Location? A bit away from the Forbidden city, but still conveniently located regarding the public transport. There is even a metro stop nearby (line 2) and several buses go somewhere near. For a visitor there is also a nearby Temple of Earth (around 10m walk to the north) and some hutongs nearby. Imperial college is also not far.

Aja. Fotografija je načeloma dovoljena, razen znotraj templjev, kjer je prepovedano fotkati bude. Verjetno bi se dalo tudi ukrasti kako fotografijo tam, ampak nisem niti poskušal. Tudi kitajci so bili začuda zelo strpni in so umaknili svoje telefone.

Categories: 2015 China, Asia, photo, China, travel Tags:

Beijing rounaround – Chaoyang parc

April 16th, 2015 Comments off

MatevzH_pek_runaround-3627
Chaoyang park is the largest open green space in Beijing, constructed in 1984 on what were formerly the grounds of the Prince’s Palace.

As I was living near the parc (actually, “only” 1,2km away) running in Chaoyang parc was the most convenient if I didn’t want to run around the streets of Beijing. And there are not many other green. Actually, one could run outside the parc on the east side, however it is located just near 4th ring road :-( If the olympic forest parc is free, one has to pay entry fee for Chaoyang Parc. It costs CNY 5; CNY8 for monthly ticket; CNY80 for yearly ticket (not include any entertainment facilities and activities). For monthly and yearly ticket a small photo is needed.

Among the week parc is quite popular among pensioners, babysitters and kindergartens :-) During holidays and weekends this is go to spot for families. There are also some runners, but it is not overcrowded with runners. As usual, you cannot bring your bike and cycle around, however it is quite runner friendly. They marked four different distances – 1km, 2km, 4.5km in 6km. Tracks are nicely routed, albeit a bit curvy. There are also plenty of others paths, where you can shorten-lengthen your running track. During the week its great to run (pollution permitting), I’m not sure it is the same for the weekend. Don’t expect to do your fast runs around noon on weekends. Surrounding is great, there are plenty of trees, which is great during hotter months. Lake also gives a special “coolness” and its never boring. In the spring, blossoming Japanese cherry trees are bonus.

If you get thirsty, there is no need to go outside the park. There are plenty of food and drinks sellers near the attractions.

Regarding the attractions. This is go to parc to have fun for the kids. Plenty of adrenaline attractions (quite kitschy ones), water park, tennis courts, basketball courts, etc. You can also rent electric cars, boats, etc. At the north-west entry there is a Solana shopping centre. Very up-market and expensive shopping with even more expensive restaurants. Nearby is also Lucky Street with restaurants on one side and Sino-Japanese Youth Swimming pool on the other side.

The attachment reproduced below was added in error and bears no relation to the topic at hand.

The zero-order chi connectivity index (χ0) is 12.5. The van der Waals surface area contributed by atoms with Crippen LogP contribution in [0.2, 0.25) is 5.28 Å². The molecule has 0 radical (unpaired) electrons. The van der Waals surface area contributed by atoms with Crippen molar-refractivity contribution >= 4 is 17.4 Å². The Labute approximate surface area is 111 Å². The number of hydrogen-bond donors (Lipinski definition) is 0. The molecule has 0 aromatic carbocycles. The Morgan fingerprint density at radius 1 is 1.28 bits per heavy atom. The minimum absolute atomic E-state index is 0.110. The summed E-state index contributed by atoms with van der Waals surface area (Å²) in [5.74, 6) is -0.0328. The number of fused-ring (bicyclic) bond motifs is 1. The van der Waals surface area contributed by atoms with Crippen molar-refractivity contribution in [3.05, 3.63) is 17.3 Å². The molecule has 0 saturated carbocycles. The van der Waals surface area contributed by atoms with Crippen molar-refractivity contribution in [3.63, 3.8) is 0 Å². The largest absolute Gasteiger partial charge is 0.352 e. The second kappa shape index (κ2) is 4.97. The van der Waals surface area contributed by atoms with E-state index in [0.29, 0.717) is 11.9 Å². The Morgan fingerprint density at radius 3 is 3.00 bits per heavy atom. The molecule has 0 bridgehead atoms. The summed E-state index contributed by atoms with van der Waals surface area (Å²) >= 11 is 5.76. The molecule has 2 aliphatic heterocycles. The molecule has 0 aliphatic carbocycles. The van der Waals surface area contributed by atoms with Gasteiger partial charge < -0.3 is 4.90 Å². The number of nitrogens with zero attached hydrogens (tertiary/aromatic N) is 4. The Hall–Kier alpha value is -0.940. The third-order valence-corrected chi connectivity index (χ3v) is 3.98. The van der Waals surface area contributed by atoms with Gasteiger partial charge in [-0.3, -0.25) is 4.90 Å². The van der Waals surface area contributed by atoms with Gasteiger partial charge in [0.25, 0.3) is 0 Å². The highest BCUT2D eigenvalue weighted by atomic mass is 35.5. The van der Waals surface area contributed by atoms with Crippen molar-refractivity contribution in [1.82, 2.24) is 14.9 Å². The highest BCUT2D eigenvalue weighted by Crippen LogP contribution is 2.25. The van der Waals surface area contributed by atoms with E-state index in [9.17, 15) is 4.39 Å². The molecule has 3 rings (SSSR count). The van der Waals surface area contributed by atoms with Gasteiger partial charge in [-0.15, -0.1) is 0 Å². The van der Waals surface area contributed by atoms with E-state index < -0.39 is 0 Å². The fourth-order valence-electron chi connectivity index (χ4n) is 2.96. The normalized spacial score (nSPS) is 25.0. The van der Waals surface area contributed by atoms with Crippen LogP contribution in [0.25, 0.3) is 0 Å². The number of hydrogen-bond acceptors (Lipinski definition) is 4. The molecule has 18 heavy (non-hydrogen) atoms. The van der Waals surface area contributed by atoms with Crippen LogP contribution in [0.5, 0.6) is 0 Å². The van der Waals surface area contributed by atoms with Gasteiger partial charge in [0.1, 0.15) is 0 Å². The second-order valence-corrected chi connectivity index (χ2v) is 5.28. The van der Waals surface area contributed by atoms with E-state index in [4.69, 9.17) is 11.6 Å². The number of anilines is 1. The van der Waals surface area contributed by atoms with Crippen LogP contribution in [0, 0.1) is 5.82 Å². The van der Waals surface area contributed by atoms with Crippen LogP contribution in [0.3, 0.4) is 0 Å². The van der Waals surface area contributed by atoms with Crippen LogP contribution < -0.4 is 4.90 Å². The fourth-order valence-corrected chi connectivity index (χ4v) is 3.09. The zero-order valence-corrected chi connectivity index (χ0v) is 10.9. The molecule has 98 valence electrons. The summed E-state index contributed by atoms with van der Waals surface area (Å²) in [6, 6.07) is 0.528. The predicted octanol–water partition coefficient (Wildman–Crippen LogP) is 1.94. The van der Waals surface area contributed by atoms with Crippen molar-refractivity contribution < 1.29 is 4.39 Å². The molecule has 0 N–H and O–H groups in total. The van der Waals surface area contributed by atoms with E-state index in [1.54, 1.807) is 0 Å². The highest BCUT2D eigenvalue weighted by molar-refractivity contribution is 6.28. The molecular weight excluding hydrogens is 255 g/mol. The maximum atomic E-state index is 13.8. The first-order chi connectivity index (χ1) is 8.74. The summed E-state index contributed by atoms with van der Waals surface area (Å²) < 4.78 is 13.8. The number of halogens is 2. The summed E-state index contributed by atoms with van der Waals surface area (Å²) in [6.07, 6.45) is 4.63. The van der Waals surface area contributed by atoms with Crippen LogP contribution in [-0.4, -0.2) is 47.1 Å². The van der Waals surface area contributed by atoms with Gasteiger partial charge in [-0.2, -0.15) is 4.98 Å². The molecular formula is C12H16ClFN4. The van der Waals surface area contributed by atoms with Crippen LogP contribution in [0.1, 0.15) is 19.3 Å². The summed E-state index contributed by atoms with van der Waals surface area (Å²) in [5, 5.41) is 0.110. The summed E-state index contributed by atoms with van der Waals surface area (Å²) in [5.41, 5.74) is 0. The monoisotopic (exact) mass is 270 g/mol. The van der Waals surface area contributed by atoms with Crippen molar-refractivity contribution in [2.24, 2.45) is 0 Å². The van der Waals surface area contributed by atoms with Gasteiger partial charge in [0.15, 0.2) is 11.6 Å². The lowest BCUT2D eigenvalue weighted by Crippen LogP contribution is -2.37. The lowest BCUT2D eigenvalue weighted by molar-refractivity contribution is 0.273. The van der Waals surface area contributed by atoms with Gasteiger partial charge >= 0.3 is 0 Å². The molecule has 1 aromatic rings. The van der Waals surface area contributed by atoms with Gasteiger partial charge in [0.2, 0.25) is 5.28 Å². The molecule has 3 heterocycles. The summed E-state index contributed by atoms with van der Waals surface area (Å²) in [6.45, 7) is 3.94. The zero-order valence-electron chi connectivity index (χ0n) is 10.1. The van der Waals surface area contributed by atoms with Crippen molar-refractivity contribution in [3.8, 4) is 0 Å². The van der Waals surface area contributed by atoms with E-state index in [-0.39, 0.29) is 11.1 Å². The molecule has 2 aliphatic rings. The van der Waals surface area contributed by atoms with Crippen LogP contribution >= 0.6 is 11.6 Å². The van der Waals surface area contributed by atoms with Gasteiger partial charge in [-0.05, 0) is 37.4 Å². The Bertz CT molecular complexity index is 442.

Categories: 2015 China, Asia, photo, China, Travel list, sport, Run Tags:

Beijing rounaround – Olympic forest parc

March 22nd, 2015 Comments off

MatevzH_Beijing_runaround-3390Beijing is known as the most runner friendly city. Actually, sportsmen friendly city. Mainly due to high traffic and pollution. Despite that, it hosted 2008 summer olympic games, where several competitors struggled with polluted air. Those were also the olympic games that were one of the most expensive ones (surpassed only by Sochi in 2014), the estimated cost was around 40 billion USD. And they built. A lot. As a byproduct, an olympic forest parc was also built, with plenty of lakes, trees and running paths.

MatevzH_Beijing_runaround-3357Its quite straightforward to get to the parc, though its not close to other popular spots in Beijing. The best way to get there is metro, line 8 (green) which run underneath the olympic venue. To reach different Olympic building (from stadium to Olympic forest parc) there are three different metro stops (Olympic Sports Center, Olympic Green in South Gate of Forest Park, distances among the metro stations are quite long). For enthusiast runner, the best one is the last one, South Gate of Forest Park, where exit D leads you directly into the parc.

There is no entry fee for the parc (which is rarity for Beijing), and parc is open between 9am and 5pm – though i was there during the winter – in the summer could be open longer). Parc is divided by 5th ring road into two pars. Southern part is more crowded, and central part there is a lake. For the runner conditions are great. Three distances are marked – 3km, 5km and 10km. You just need to follow the markings. Each kilometer there are distance markings. The route is not boring, its quite twisty and leads over plenty of bridges – on two places there is also some uphill. There is even a swamp, however it was dried out when i was there due to lack of rain. Northern part is a bit further away (some uphill over the 5th ring road) and is less crowded. Also the road is wider and less twisty, for my taste it even gets a bit boring. In general, it is forbidden to cycle, though one can use electric minibus.